Any of the following acts without consent constitutes sexual assault:
- Any non-consensual sexual contact that is verbal, emotional or physical.
- An act of violence or aggression involving a sexual attack that is verbal, emotional or physical.
- Unwelcome sexual comments, harassment or threats that make you feel uncomfortable, violated or under attack.
- Touching in a sexual way without permission.
- Forced kissing or fondling.
- Forced oral, anal or vaginal penetration (rape).
What is Consent?
Ongoing, voluntary agreement to engage in sexual activities.
Consent is NOT present if you are sleeping, intoxicated, coerced, coaxed, pressured, intimidated or threatened.
Consent is NOT present where someone is in a position of power over you. Examples include a teacher, coach, family member, employer, landlord, pimp, religious or spiritual leader.
Who are the Victims of Sexual Assault?
Anyone can be a victim of sexual assault.
Victims can be any age and come from diverse backgrounds.
Women are 11 times more likely than men to be sexually assaulted.
1 in 3 women and 1 in 10 men will be sexually assaulted in their lifetime.
Women with disabilities, Indigenous women, transgender women, women of colour, and survival sex trade workers are victimized at significantly higher rates.
Who Uses Sexual Violence?
Those who use sexual violence range in age and come from diverse backgrounds.
It is not possible to tell who is capable of using sexual violence by looking at them.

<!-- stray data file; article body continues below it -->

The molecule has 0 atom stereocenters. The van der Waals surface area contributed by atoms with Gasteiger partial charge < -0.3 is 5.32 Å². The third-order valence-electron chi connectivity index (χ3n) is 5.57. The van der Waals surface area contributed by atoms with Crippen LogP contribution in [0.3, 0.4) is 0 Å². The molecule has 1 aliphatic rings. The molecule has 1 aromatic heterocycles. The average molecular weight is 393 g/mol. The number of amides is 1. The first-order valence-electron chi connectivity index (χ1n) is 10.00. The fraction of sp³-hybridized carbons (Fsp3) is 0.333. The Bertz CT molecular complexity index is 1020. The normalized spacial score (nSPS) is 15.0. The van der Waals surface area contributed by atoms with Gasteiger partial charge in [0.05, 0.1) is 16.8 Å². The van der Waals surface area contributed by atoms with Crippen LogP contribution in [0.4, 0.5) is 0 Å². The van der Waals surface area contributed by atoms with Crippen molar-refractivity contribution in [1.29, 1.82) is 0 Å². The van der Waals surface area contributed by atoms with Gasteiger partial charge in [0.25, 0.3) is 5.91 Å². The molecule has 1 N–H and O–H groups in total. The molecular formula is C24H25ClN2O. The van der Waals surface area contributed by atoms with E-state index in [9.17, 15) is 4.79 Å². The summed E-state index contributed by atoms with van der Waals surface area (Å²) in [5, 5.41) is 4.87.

3 of 4 persons who use sexual violence are known to the survivor. They are casual acquaintances, friends, intimate partners, spouses, family members, employers, co-workers, service providers, etc.
1 in 4 sexual assaults are perpetrated by a stranger.
At least 98% of those who use sexual violence are men.
Who is Responsible?
The assailant is 100% responsible for a sexual assault.
The survivor is not to blame, no matter where you are, what you are doing or what you are wearing.
How Do People Respond to Sexual Assault?
All survivors suffer trauma in varying degrees and your reactions to sexual assault may change over time. Some common reactions include shock, denial, self-blame, flashbacks, fear, nightmares, embarrassment, shame, anger, anxiety, mood swings, self-harm, suicide thoughts, changes in eating and sleeping, changes in relationships.
A Note on Language:
We have chosen to use both “survivor” and “victim”. Some people who have experienced sexual assault use neither of these terms. The choice is yours and we will do our best to honour that choice.